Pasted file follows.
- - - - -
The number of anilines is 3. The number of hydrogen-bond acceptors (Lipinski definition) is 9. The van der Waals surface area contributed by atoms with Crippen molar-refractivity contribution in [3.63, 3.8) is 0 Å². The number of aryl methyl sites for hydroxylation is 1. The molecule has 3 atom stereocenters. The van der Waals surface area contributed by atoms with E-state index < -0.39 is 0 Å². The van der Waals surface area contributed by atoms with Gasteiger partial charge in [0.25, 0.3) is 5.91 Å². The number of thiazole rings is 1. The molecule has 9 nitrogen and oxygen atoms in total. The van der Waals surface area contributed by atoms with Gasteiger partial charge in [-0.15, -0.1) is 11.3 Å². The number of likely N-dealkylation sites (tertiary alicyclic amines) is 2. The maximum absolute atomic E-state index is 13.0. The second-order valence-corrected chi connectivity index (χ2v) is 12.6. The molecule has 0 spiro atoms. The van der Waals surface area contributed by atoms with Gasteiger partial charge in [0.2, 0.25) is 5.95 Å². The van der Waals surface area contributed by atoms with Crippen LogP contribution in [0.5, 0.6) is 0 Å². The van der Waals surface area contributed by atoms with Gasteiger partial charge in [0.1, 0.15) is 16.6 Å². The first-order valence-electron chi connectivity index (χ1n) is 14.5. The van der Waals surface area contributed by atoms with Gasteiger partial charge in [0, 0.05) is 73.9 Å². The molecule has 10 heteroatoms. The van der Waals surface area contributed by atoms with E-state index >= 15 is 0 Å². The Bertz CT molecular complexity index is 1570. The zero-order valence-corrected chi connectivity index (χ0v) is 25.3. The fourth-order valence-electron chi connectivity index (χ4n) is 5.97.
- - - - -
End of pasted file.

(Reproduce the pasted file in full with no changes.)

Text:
The number of anilines is 3. The number of hydrogen-bond acceptors (Lipinski definition) is 9. The van der Waals surface area contributed by atoms with Crippen molar-refractivity contribution in [3.63, 3.8) is 0 Å². The number of aryl methyl sites for hydroxylation is 1. The molecule has 3 atom stereocenters. The van der Waals surface area contributed by atoms with E-state index < -0.39 is 0 Å². The van der Waals surface area contributed by atoms with Gasteiger partial charge in [0.25, 0.3) is 5.91 Å². The number of thiazole rings is 1. The molecule has 9 nitrogen and oxygen atoms in total. The van der Waals surface area contributed by atoms with Gasteiger partial charge in [-0.15, -0.1) is 11.3 Å². The number of likely N-dealkylation sites (tertiary alicyclic amines) is 2. The maximum absolute atomic E-state index is 13.0. The second-order valence-corrected chi connectivity index (χ2v) is 12.6. The molecule has 0 spiro atoms. The van der Waals surface area contributed by atoms with Gasteiger partial charge in [0.2, 0.25) is 5.95 Å². The van der Waals surface area contributed by atoms with Crippen LogP contribution in [0.5, 0.6) is 0 Å². The van der Waals surface area contributed by atoms with Gasteiger partial charge in [0.1, 0.15) is 16.6 Å². The first-order valence-electron chi connectivity index (χ1n) is 14.5. The van der Waals surface area contributed by atoms with Gasteiger partial charge in [0, 0.05) is 73.9 Å². The molecule has 10 heteroatoms. The van der Waals surface area contributed by atoms with E-state index >= 15 is 0 Å². The Bertz CT molecular complexity index is 1570. The zero-order valence-corrected chi connectivity index (χ0v) is 25.3. The fourth-order valence-electron chi connectivity index (χ4n) is 5.97.